A Hilarious History of The Ice Axe

When it comes to scaling mountains, having the right tools can mean the difference between conquering a peak and becoming a human popsicle. One such essential tool, the ice axe, has come a long way since its inception, graduating from a humble wooden stick to the sleek, modern-day multi-taskers we see today. So, grab your warmest parka, and join us as we embark on a historical escapade through the chilly, icy timeline of the ice axe and its wily ancestor, the alpenstock.
From our prehistoric predecessors braving the tundra with primitive tools to the daredevil climbers of today, armed with more gadgets than a James Bond movie marathon, we'll traverse the nippy nooks and crannies of ice axe history.

The Pre-Alpenstock Era: A Journey Through Time and Snow

As we embark on our expedition to uncover the roots of the ice axe and alpenstock, we're met with a riveting and intricate tale woven throughout the fabric of early human history. While the exact birth of the first ice axe or primitive alpenstock eludes us, but we can make an educated guess by piecing together clues from the past.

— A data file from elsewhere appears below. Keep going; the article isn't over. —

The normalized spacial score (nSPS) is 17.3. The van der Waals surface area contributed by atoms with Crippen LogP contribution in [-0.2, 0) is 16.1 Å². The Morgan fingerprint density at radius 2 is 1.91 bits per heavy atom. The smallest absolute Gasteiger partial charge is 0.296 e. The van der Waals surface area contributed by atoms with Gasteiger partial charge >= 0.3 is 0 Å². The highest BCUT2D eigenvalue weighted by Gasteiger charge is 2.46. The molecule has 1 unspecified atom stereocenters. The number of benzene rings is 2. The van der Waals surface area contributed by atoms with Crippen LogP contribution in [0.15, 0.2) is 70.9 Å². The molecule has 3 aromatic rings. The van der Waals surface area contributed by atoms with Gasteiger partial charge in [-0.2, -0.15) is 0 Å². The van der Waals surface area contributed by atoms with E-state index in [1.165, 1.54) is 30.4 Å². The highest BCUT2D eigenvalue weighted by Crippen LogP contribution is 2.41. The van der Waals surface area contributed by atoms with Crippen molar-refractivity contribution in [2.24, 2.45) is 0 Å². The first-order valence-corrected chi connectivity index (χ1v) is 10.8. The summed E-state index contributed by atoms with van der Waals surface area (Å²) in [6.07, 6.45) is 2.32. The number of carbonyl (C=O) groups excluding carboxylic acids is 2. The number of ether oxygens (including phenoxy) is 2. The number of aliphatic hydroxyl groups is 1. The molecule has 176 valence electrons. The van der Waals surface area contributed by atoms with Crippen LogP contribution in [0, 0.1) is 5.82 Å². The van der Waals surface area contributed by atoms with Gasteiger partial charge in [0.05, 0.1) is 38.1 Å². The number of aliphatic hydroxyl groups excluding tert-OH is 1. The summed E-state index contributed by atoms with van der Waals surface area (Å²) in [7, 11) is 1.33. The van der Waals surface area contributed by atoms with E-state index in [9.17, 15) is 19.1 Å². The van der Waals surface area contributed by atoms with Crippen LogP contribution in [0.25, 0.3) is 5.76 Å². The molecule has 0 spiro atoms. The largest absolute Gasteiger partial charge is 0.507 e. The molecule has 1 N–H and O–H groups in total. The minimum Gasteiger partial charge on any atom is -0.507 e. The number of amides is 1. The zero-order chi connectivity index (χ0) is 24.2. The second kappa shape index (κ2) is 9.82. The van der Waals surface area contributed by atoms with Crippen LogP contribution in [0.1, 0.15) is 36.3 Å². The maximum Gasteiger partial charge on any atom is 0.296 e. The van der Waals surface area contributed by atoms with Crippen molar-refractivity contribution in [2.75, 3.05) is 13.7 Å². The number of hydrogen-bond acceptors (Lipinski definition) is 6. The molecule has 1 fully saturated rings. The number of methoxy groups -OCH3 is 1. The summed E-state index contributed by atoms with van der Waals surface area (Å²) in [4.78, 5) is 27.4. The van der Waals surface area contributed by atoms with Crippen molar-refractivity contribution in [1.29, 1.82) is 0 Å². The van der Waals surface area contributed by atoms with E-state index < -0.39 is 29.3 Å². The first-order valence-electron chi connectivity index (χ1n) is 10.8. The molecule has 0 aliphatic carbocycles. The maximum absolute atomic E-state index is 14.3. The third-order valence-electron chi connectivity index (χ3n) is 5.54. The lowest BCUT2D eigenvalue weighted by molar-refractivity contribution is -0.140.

Pre-Historic Humans

Pre-Historic Humans: The Original Winter Warriors

Envision our early human ancestors, like Homo habilis (2.4-1.4 million years ago), Homo erectus (1.8-1.5 million years ago), and Homo neanderthalensis (400,000 to 40,000 years ago). These tough cookies survived the freezing conditions of the Pleistocene epoch, with many of them living on permanently icy landscapes. Archaeological findings from sites like the Pavlovian site in the Moravian region of the Czech Republic hint that Neanderthals were no strangers to year-round snowy terrain.
Despite their crafty handiwork, such as the Acheulean hand axes made of stone around 1.8 million years ago and the Mousterian and Chatelperronian tools up to 40,000 years ago (including stone blades and scrapers), these prehistoric humans were unable to fashion effective ice axes or alpenstocks using only stone tools.

A Glimmer of Hope: The Copper Age and Beyond